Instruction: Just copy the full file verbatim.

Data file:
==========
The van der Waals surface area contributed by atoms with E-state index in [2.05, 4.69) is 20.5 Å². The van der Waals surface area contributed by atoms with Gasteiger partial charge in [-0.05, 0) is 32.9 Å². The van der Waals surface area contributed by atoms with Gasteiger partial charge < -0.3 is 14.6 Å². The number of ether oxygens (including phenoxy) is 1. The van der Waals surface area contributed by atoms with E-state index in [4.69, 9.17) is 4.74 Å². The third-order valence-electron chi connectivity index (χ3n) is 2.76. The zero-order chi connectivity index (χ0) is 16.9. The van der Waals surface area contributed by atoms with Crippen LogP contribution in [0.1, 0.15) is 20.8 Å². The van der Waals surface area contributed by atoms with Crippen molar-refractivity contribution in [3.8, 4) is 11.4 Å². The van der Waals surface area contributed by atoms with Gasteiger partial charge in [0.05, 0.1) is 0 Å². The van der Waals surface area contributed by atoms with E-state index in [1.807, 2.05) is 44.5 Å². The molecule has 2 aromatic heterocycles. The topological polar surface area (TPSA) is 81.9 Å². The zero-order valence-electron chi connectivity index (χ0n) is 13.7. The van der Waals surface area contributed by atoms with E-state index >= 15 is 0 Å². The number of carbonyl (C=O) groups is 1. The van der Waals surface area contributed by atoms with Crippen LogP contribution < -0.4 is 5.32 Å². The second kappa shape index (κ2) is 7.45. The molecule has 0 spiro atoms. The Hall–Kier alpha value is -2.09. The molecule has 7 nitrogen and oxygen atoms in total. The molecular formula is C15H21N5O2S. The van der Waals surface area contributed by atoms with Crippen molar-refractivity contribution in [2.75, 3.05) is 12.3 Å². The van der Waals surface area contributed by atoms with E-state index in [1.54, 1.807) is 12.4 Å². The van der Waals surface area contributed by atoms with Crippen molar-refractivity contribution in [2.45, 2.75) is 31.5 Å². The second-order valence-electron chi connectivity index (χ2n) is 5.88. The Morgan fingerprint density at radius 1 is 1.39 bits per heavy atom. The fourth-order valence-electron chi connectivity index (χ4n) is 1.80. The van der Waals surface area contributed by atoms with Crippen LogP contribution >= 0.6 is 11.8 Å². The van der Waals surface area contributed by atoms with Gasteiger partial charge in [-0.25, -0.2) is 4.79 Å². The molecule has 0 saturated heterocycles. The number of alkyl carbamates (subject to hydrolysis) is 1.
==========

The van der Waals surface area contributed by atoms with E-state index in [2.05, 4.69) is 20.5 Å². The van der Waals surface area contributed by atoms with Gasteiger partial charge in [-0.05, 0) is 32.9 Å². The van der Waals surface area contributed by atoms with Gasteiger partial charge < -0.3 is 14.6 Å². The number of ether oxygens (including phenoxy) is 1. The van der Waals surface area contributed by atoms with E-state index in [4.69, 9.17) is 4.74 Å². The third-order valence-electron chi connectivity index (χ3n) is 2.76. The zero-order chi connectivity index (χ0) is 16.9. The van der Waals surface area contributed by atoms with Crippen LogP contribution in [0.1, 0.15) is 20.8 Å². The van der Waals surface area contributed by atoms with Crippen molar-refractivity contribution in [3.8, 4) is 11.4 Å². The van der Waals surface area contributed by atoms with Gasteiger partial charge in [0.05, 0.1) is 0 Å². The van der Waals surface area contributed by atoms with E-state index in [1.807, 2.05) is 44.5 Å². The molecule has 2 aromatic heterocycles. The topological polar surface area (TPSA) is 81.9 Å². The zero-order valence-electron chi connectivity index (χ0n) is 13.7. The van der Waals surface area contributed by atoms with E-state index >= 15 is 0 Å². The number of carbonyl (C=O) groups is 1. The van der Waals surface area contributed by atoms with Crippen LogP contribution < -0.4 is 5.32 Å². The second kappa shape index (κ2) is 7.45. The molecule has 0 spiro atoms. The Hall–Kier alpha value is -2.09. The molecule has 7 nitrogen and oxygen atoms in total. The molecular formula is C15H21N5O2S. The van der Waals surface area contributed by atoms with Crippen molar-refractivity contribution in [2.75, 3.05) is 12.3 Å². The van der Waals surface area contributed by atoms with E-state index in [1.54, 1.807) is 12.4 Å². The van der Waals surface area contributed by atoms with Crippen molar-refractivity contribution in [2.45, 2.75) is 31.5 Å². The second-order valence-electron chi connectivity index (χ2n) is 5.88. The Morgan fingerprint density at radius 1 is 1.39 bits per heavy atom. The fourth-order valence-electron chi connectivity index (χ4n) is 1.80. The van der Waals surface area contributed by atoms with Crippen LogP contribution >= 0.6 is 11.8 Å². The van der Waals surface area contributed by atoms with Gasteiger partial charge in [-0.25, -0.2) is 4.79 Å². The molecule has 0 saturated heterocycles. The number of alkyl carbamates (subject to hydrolysis) is 1.